NOVEL STRUCTURES and materials such as deca-nanometer Si bulk MOSFETs, multiple gate MOSFETs, CNT-FETs and molecular based transistors, are expected to be introduced to meet the requirements for scaling . A deep understanding of quantum effects in nano-electronic devices helps to improve their functionality and to develop new device types. For that purpose extensive computer simulation are required.
A multi-purpose quantum-mechanical solver, the VIENNA SCHRÖDINGER-POISSON solver (VSP), with the aim to aid theoretical as well as experimental research on nano-scale electronic devices, has been developed . VSP is a quantum mechanical solver for closed as well as open boundary problems. The software is written in C++ using state-of-the-art software design techniques. The chosen software architecture allows one to add new models easily. Critical numerical calculations are performed with stable and powerful numerical libraries such as BLAS, LAPACK, and ARPACK. VSP holds a graphical user interface written in JAVA, as well as an XML based interface. Furthermore, VSP has an open software application interface and can be used within third party simulation environments.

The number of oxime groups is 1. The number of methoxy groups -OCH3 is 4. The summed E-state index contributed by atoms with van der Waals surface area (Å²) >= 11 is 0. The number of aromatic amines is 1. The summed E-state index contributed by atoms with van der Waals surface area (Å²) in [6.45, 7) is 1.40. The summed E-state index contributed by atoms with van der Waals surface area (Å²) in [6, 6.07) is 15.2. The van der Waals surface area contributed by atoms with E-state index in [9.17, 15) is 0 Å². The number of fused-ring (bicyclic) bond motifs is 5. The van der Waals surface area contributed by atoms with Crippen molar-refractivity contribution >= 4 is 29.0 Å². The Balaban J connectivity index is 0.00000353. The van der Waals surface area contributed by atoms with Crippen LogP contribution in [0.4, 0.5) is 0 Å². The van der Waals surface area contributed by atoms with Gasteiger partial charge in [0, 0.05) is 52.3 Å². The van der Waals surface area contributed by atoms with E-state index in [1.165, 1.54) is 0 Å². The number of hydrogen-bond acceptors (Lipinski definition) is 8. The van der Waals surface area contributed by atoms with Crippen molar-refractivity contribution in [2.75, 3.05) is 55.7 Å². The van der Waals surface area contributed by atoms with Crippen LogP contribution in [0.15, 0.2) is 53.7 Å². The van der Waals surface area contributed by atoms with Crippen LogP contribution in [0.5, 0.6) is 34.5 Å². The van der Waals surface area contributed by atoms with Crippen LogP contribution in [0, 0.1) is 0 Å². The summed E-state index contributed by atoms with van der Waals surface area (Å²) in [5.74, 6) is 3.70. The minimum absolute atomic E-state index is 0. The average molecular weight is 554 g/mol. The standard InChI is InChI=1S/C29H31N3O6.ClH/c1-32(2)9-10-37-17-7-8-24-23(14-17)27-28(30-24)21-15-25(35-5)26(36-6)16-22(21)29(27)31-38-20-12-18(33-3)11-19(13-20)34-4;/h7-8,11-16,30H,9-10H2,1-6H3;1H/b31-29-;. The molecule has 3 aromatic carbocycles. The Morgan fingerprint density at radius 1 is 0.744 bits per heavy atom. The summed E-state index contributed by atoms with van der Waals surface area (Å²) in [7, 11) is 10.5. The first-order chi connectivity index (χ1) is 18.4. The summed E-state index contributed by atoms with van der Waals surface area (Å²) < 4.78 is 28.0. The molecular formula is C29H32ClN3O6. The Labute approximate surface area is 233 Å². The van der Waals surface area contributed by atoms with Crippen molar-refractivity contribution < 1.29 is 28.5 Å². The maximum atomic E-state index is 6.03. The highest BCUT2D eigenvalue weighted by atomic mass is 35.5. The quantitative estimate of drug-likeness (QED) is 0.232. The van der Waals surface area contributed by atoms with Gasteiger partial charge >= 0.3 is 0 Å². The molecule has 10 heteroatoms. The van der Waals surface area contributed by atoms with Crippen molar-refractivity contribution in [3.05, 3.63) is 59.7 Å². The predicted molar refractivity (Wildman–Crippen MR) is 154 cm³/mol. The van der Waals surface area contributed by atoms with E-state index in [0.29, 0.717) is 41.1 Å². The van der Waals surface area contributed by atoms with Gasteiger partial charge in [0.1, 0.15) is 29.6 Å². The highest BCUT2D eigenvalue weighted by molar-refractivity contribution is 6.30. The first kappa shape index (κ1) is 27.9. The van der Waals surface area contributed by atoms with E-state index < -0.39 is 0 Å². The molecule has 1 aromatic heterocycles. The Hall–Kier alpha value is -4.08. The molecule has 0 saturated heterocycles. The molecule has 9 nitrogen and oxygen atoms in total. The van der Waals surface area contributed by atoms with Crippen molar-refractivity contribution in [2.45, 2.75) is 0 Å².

This chapter describes the implementation of the outlined NEGF formalism into VSP. For an accurate analysis it is essential to solve the coupled system of transport and POISSON equations self-consistently . The discretization of the POISSON equation and quantum transport equation is studied in this chapter.
A tight-binding HAMILTONian is used to describe transport phenomena in CNT-FETs. The mode-space transformation used in this work reduces the computational cost considerably. The mode-space approach takes only a relatively small number of transverse modes into consideration. To reduce the computational cost even further, we used the local scattering approximation . In this approximation the scattering self-energy terms are diagonal in coordinate representation. We show that the local approximation is well justified for electron-phonon scattering caused by deformation potential interaction.
We investigate methods of generating adaptive
energy grids for the transport equations and their effect on the convergence behavior of
the self-consistent iteration. Our results indicate that for accurate and fast
convergent simulations the energy grid must be carefully adapted.